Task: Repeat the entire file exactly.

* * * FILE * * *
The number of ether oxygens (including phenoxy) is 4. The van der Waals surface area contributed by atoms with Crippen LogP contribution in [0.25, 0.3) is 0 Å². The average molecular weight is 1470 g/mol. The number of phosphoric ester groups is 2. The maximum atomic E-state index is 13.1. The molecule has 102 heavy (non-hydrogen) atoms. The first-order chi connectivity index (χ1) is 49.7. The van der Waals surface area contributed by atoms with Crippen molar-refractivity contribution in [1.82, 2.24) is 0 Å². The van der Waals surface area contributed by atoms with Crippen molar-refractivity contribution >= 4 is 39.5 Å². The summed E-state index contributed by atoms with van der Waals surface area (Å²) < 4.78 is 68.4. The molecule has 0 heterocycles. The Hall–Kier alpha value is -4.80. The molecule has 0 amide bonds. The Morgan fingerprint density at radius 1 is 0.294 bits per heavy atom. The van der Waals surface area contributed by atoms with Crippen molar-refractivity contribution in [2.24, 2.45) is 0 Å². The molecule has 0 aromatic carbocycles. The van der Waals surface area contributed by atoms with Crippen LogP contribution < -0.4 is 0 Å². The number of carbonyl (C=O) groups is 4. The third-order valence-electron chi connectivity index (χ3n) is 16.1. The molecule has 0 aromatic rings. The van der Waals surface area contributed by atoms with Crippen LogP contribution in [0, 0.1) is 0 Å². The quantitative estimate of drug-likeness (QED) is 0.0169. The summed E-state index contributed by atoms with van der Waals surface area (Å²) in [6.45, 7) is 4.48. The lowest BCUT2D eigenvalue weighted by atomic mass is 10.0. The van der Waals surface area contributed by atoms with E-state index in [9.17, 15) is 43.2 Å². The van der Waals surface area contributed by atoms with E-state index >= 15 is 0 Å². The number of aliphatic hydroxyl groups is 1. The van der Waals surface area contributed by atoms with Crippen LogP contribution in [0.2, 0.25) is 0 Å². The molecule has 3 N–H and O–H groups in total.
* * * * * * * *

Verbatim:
The number of ether oxygens (including phenoxy) is 4. The van der Waals surface area contributed by atoms with Crippen LogP contribution in [0.25, 0.3) is 0 Å². The average molecular weight is 1470 g/mol. The number of phosphoric ester groups is 2. The maximum atomic E-state index is 13.1. The molecule has 102 heavy (non-hydrogen) atoms. The first-order chi connectivity index (χ1) is 49.7. The van der Waals surface area contributed by atoms with Crippen molar-refractivity contribution in [1.82, 2.24) is 0 Å². The van der Waals surface area contributed by atoms with Crippen molar-refractivity contribution >= 4 is 39.5 Å². The summed E-state index contributed by atoms with van der Waals surface area (Å²) < 4.78 is 68.4. The molecule has 0 heterocycles. The Hall–Kier alpha value is -4.80. The molecule has 0 amide bonds. The Morgan fingerprint density at radius 1 is 0.294 bits per heavy atom. The van der Waals surface area contributed by atoms with Crippen molar-refractivity contribution in [2.24, 2.45) is 0 Å². The molecule has 0 aromatic carbocycles. The van der Waals surface area contributed by atoms with Crippen LogP contribution < -0.4 is 0 Å². The number of carbonyl (C=O) groups is 4. The third-order valence-electron chi connectivity index (χ3n) is 16.1. The molecule has 0 aromatic rings. The van der Waals surface area contributed by atoms with Crippen LogP contribution in [0, 0.1) is 0 Å². The quantitative estimate of drug-likeness (QED) is 0.0169. The summed E-state index contributed by atoms with van der Waals surface area (Å²) in [6.45, 7) is 4.48. The lowest BCUT2D eigenvalue weighted by atomic mass is 10.0. The van der Waals surface area contributed by atoms with E-state index in [9.17, 15) is 43.2 Å². The van der Waals surface area contributed by atoms with E-state index >= 15 is 0 Å². The number of aliphatic hydroxyl groups is 1. The van der Waals surface area contributed by atoms with Crippen LogP contribution in [0.2, 0.25) is 0 Å². The molecule has 3 N–H and O–H groups in total.